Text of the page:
Thursday, May 2, 2013

Song of the Week: The Who and Garnet Mimms -- Anytime You Want Me

The Who perform Anytime You Want Me
 Garnet Mimms performs, Anytime You Want Me
On our first post in this week-long look at songs which The Who covered or were inspired by, we looked at the Flip-Side of The Who's third European single (Anyway, Anyhow, Anywhere) which was their upbeat cover of Otis Blackwell's Daddy Rolling Stone. Today we look at one that is even more rare. The song is the Flip-Side of the American only release of their Anyway, Anyhow, Anywhere. It wasn't released in any other country and preceded the release of their first album. The song is Anytime You Want Me by Philadelphia based soul stirrer, Garnet Mimms.

Garnett Mimms' original composition was released on the United Artist label in February of 1964. The Who's version of the song was released in the US on Decca on June 5, 1965, less than three months after they recorded the number. It's a pretty straight forward cover and gives real insight into The Who's early interests and skills. Interesting note, this single was delayed in it's release in the US as Decca returned the master tape to the UK claiming the tape was damaged and the music was warbled and muddied. It turns out they were talking about Pete's feedback frenzy in the middle of Anyway, Anyhow, Anywere. Ahhh, the joys of dealing with a predominantly C&W label!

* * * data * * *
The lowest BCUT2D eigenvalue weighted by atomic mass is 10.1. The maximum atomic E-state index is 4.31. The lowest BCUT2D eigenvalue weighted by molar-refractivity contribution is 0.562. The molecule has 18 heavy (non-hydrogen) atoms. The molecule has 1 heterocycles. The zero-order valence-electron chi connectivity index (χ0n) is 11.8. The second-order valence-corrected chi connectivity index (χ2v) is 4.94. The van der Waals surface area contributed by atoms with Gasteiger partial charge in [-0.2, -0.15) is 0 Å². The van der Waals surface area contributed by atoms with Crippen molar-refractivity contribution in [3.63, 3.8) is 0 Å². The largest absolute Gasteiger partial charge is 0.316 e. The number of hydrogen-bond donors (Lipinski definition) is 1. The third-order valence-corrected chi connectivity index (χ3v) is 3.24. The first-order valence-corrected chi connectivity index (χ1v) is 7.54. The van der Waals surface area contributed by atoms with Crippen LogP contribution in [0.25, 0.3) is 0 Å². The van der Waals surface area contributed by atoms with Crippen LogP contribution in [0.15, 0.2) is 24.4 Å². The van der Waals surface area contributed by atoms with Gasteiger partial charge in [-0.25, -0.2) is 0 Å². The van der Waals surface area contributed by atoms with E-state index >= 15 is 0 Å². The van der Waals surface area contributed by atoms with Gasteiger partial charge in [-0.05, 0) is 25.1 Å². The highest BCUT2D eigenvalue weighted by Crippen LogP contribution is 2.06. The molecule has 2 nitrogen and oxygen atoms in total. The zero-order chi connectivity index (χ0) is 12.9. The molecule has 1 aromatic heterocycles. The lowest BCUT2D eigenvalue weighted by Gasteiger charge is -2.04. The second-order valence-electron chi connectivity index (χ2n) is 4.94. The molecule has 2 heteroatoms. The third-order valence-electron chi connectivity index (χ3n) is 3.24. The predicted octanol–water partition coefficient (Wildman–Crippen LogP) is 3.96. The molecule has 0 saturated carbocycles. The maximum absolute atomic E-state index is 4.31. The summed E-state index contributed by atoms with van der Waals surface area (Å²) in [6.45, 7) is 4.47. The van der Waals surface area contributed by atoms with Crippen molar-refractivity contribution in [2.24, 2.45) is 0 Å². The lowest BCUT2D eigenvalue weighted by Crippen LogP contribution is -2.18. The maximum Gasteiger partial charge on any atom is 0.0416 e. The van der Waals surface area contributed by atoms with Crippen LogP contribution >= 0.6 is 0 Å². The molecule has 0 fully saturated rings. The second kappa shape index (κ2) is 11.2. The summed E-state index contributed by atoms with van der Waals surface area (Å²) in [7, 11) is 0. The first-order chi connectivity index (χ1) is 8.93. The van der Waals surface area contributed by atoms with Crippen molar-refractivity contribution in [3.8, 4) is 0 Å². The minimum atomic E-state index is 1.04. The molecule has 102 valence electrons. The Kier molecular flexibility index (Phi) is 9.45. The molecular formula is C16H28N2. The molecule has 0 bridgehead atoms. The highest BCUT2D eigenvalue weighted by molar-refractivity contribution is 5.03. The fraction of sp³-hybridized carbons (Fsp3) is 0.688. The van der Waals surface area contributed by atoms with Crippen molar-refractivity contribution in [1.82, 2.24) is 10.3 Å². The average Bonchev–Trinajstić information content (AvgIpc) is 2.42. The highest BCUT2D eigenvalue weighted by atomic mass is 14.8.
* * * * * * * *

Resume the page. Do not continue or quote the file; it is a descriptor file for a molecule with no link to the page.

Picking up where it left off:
I've included an A Cappella version of The Who's take on Anytime You Want Me just to show you how much I love you.
Until tomorrow, we'll see you On The Flip-Side!

P.S. If you dig this Garnet Mimms tune, check out this even better one right here


  1. I absolutely love The Who. But, man oh, man. Their version pales to Garnet Mimms. Kinda typical white UK kids doing soul...poorly. I've got Th wHo's version on the deluxe My Generation CD (and the vocal only). But I had never heard Garnet Mimms before. Real good. I'll have to check him out more.

    Great series. I'm looking forward to tomorrow.

  2. Well, I agree that Mimm's version is superior. But you may be a little harsh on The Who here. The A Cappella version is a real nice instructors manual. I really like, in that British way, John's backup vocals.

    Mimms is real nice. He did the original of Cry Baby (made famous by Janis Joplin). And The Rolling Stones, The Pretty Things and Them all covered his work as well.

  3. Any idea why the writing credits are different on The Who's version? Jerry Ragovoy, author of Time Is On My Side, is listed instead of N. Meade as co-writer with Mimm.

  4. Jarry Ragovoy and Norman Meade are the same person. N Meade is credited as the composer of Time Is On My Side, I do believe. It is interesting that the Decca release reinstated it to Ragovoy's name. Clerical error? I think he wrote under other pseudonyms too, didn't he?

  5. I think I knew that. Thanks for the reminder.